The problem with superheroes is the feeling that everything has been done before.
In a way Marvel haven’t helped with five movie entries in their own universe in the last four years alone. Can their ultimate ensemble, a popcorn flick with ten hours of back-story deliver the nerdvana fans have been craving? By Thor’s hammer, it can.
Avengers Assemble is a Hulk smash of a silly, pixel-pushing, joyous beat ‘em up. If these films can be done either tongue-in-cheek or straight (like Bond), then this is Roger Moore to the Dark Knight’s Daniel Craig.
Director Joss Whedon delivers a hugely entertaining romp that manages to give each of the heroes their due and deliver a satisfying story, while giving fans at least three or four moments that can only be described as geek pay offs. Whedon, the self-confessed fanboy knows his material and has been given the biggest toy box in the world, in no way drops the ball.
So where are we? Nick Fury (Samuel L Jackson in an eye-patch and leather jacket) is the director of S.H.I.E.L.D. a shadowy organisation that collects intelligence, deadly weapons and has superheroes on speed dial, in case the world is ever under attack. This is just as well, as the villain Loki (Brit Tom Hiddlestone) has just popped through his inter-dimensional portal with eyes on a cube of ultimate power and extending an open invitation to an army of alien wraiths who look like they’re not coming over for a Broadway show.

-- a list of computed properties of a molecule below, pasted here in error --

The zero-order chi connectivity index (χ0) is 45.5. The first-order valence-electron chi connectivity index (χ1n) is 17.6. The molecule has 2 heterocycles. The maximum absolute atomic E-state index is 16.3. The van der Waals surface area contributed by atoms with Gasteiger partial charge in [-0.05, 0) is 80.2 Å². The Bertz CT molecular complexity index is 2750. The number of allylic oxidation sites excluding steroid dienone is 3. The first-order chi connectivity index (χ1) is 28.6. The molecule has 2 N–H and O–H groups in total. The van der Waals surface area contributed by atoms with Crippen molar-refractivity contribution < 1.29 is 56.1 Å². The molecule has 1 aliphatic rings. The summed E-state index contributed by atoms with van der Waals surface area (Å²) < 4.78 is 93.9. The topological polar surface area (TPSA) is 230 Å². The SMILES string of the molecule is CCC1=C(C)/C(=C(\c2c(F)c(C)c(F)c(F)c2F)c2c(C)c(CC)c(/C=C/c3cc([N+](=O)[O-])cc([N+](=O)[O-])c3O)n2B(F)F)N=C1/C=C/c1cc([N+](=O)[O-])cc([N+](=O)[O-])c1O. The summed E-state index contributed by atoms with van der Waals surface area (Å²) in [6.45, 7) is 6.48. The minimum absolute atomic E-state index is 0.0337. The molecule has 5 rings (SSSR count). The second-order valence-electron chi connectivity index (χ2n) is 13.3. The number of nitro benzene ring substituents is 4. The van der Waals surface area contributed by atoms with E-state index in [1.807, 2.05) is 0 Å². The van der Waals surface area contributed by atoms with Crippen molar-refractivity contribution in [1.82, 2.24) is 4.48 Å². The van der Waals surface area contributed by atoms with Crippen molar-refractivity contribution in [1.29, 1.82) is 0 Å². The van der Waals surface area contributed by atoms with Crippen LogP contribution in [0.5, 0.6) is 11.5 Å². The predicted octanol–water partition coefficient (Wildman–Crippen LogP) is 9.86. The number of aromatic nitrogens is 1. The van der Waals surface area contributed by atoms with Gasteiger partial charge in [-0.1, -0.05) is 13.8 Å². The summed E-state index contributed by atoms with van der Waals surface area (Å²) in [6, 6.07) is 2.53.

Hence Fury assembles the gang, which is no mean feat as one of the screenplay’s biggest themes is: how do you get this group to work together, with egos, agendas and different world-views? Okay, it’s not Uncle Vanya, but Whedon plays it like they are actual characters worth a damn, as opposed to men and women in silly outfits. Each gets their moment.
Let’s go through the gang. Tony Stark (Iron Man) is Han Solo with an iPad. As ever Robert Downey Junior’s character is all bluster, quips and preening ego. He clashes with Captain America (Chris Evans), the square-jawed, blond hero, whose values (like him) are from the 1930s. Thor (Chris Hemsworth) is a lunk of salted beef who’s better when he doesn’t speak. Scarlett Johansson’s Black Widow is surprisingly adept at killing extra-terrestrials for a Russian spy and unsurprisingly sexy in black spandex. She kicks butt, in several well-choreographed hand-to-hand fight scenes.
Also without a supernatural CV, Hawkeye (Jeremy Renner) is basically a dude with a bow and arrow. However this story gives him much to do, including a significant encounter with Loki, and his arrows are actually damn effective.
The real star of the show is The Incredible Hulk. Maybe for the first time we see the real value of the green monster on film. He’s hilarious. He smashes. It’s not just the CGI rendering which is better (for the first time the actor’s features are mo-capped into the hulk). It’s not because he’s played by a great actor (Mark Ruffalo stepping in) – there was nothing wrong with Ed Norton. It is because he needs a team around him, to play off and react to. He can’t be the centre of the story struggling to sustain a narrative, but play him as an extended cameo who rages absolute chaos and he’s bang on the money.
Avengers Assemble nips by at 144 minutes. It’s definitely silly and it definitely has a top trumps feel to it at times. Comic book readers will get just as much out of it as the casual film fan: a perfect blockbuster.